What are we to think about Pearl Harbor?

On Sunday, December 7, 1941, Japan bombed our naval base at Pearl Harbor, Honolulu, launching us into a war in the South Pacific. Do people still remember it today?

Victor Davis Hanson, the military historian, writes:
 
Most Americans once were mostly in agreement about what happened on December 7, 1941, 80 years ago this year. But not so much now, given either the neglect of America’s past in the schools or woke revisionism at odds with the truth. 

Read it all to understand that day.

What I want to relate is that we seem to have largely lost the kind of men who responded to the attack. J.J. Sefton, the pseudonym of a writer for Ace of Spades, writes:
 
News came this weekend of the passing at 98 of former Senator Bob Dole. I want to put aside his decades-long career in US politics and instead look back 76 years ago when a German shell nearly tore his arm off and the ensuing infection nearly killed him.

I also want to note the passing at 99 of Edward Shames, a retired army colonel and the last surviving officer of Easy Company, 506th Parachute Infantry Regiment, 101st Airborne Division who saw hell on earth at Normandy, Arnhem and Bastogne, yet lived to toast his son's bar mitzvah with cognac "liberated" from Hitler's "Eagle's Nest."

And then there's the story of Ira Schab who 80 years ago tomorrow found himself pulling bodies out of the water at a place known as Pearl Harbor. Today he's 101 and will make the trip back to Battleship Row to pay tribute, for likely the last time, thanks to the generosity of strangers' donations.

I mention these men and their past because we seem to be coming full circle. History does not necessarily move in a straight line, nor are incidents and eras stand-alone events. It is a continuum. As Bob Dole and Edward Shames pass into history, we lose a sense of ourselves, our heritage and where we came from, as well as the meaning of what it means to be a an American and a G-d fearing human being.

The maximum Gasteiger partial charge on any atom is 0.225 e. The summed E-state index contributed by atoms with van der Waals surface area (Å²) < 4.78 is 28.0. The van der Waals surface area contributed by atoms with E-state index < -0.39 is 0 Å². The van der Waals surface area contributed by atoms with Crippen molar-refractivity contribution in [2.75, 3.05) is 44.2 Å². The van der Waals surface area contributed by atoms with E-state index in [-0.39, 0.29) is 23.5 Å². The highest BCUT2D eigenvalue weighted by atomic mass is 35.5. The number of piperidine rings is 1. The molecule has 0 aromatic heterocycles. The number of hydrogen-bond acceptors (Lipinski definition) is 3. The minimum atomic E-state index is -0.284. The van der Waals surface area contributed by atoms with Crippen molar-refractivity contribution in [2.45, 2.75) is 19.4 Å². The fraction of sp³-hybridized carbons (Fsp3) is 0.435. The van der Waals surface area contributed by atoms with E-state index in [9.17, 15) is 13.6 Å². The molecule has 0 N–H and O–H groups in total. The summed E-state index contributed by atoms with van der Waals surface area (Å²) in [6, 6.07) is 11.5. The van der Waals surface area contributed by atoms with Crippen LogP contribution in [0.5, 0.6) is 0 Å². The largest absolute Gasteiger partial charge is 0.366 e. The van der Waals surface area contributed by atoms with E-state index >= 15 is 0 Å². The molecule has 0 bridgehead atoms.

Putting this in context to the concerted effort to snuff out our collective memory of who and what we are by the continued dismantling of our monuments, the rewriting of our history and the brainwashing of yet another generation of our children who will not be taught of the sacrifices of Dole, Shames and Schab, that is if they are not blood-libeled as white male imperialist oppressors.

What is happening here and in Australia is the very thing those men, and others of their generation sacrificed so much for to prevent from ever happening again. The fact that it is happening here is perhaps the most hateful thing I can imagine. Talk about removing monuments.

On whom will we call when China comes for us?
 

"We live in an age in which it is no longer possible to be funny. There is nothing you can imagine, no matter how ludicrous, that will not promptly be enacted before your very eyes, probably by someone well known."
~ Malcolm Muggeridge

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